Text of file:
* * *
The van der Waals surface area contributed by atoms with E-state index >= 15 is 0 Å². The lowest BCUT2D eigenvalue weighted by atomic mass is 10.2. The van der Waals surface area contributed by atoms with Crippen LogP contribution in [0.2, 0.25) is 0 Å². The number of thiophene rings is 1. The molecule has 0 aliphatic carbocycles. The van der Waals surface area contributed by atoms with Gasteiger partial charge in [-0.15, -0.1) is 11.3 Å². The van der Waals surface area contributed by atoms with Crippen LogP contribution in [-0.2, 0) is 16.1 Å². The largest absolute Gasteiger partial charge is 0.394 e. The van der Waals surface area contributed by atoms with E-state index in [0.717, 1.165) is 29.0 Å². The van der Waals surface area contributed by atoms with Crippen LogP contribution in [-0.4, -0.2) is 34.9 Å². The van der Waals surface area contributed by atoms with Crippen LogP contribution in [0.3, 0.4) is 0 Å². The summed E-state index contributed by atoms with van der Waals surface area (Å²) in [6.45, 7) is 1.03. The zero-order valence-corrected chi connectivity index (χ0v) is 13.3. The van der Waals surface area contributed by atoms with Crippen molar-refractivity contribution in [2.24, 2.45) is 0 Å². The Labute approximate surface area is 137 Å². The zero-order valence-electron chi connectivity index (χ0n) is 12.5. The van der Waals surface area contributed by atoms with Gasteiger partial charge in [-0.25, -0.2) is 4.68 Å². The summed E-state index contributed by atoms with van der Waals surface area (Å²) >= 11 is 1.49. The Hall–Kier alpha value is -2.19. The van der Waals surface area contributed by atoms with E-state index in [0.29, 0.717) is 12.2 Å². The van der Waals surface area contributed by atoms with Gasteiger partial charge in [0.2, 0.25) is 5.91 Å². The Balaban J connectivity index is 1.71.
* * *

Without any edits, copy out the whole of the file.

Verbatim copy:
The van der Waals surface area contributed by atoms with E-state index >= 15 is 0 Å². The lowest BCUT2D eigenvalue weighted by atomic mass is 10.2. The van der Waals surface area contributed by atoms with Crippen LogP contribution in [0.2, 0.25) is 0 Å². The number of thiophene rings is 1. The molecule has 0 aliphatic carbocycles. The van der Waals surface area contributed by atoms with Gasteiger partial charge in [-0.15, -0.1) is 11.3 Å². The van der Waals surface area contributed by atoms with Crippen LogP contribution in [-0.2, 0) is 16.1 Å². The largest absolute Gasteiger partial charge is 0.394 e. The van der Waals surface area contributed by atoms with E-state index in [0.717, 1.165) is 29.0 Å². The van der Waals surface area contributed by atoms with Crippen LogP contribution in [-0.4, -0.2) is 34.9 Å². The van der Waals surface area contributed by atoms with Crippen LogP contribution in [0.3, 0.4) is 0 Å². The summed E-state index contributed by atoms with van der Waals surface area (Å²) in [6.45, 7) is 1.03. The zero-order valence-corrected chi connectivity index (χ0v) is 13.3. The van der Waals surface area contributed by atoms with Crippen molar-refractivity contribution in [2.24, 2.45) is 0 Å². The Labute approximate surface area is 137 Å². The zero-order valence-electron chi connectivity index (χ0n) is 12.5. The van der Waals surface area contributed by atoms with Gasteiger partial charge in [-0.25, -0.2) is 4.68 Å². The summed E-state index contributed by atoms with van der Waals surface area (Å²) >= 11 is 1.49. The Hall–Kier alpha value is -2.19. The van der Waals surface area contributed by atoms with E-state index in [0.29, 0.717) is 12.2 Å². The van der Waals surface area contributed by atoms with Gasteiger partial charge in [0.2, 0.25) is 5.91 Å². The Balaban J connectivity index is 1.71.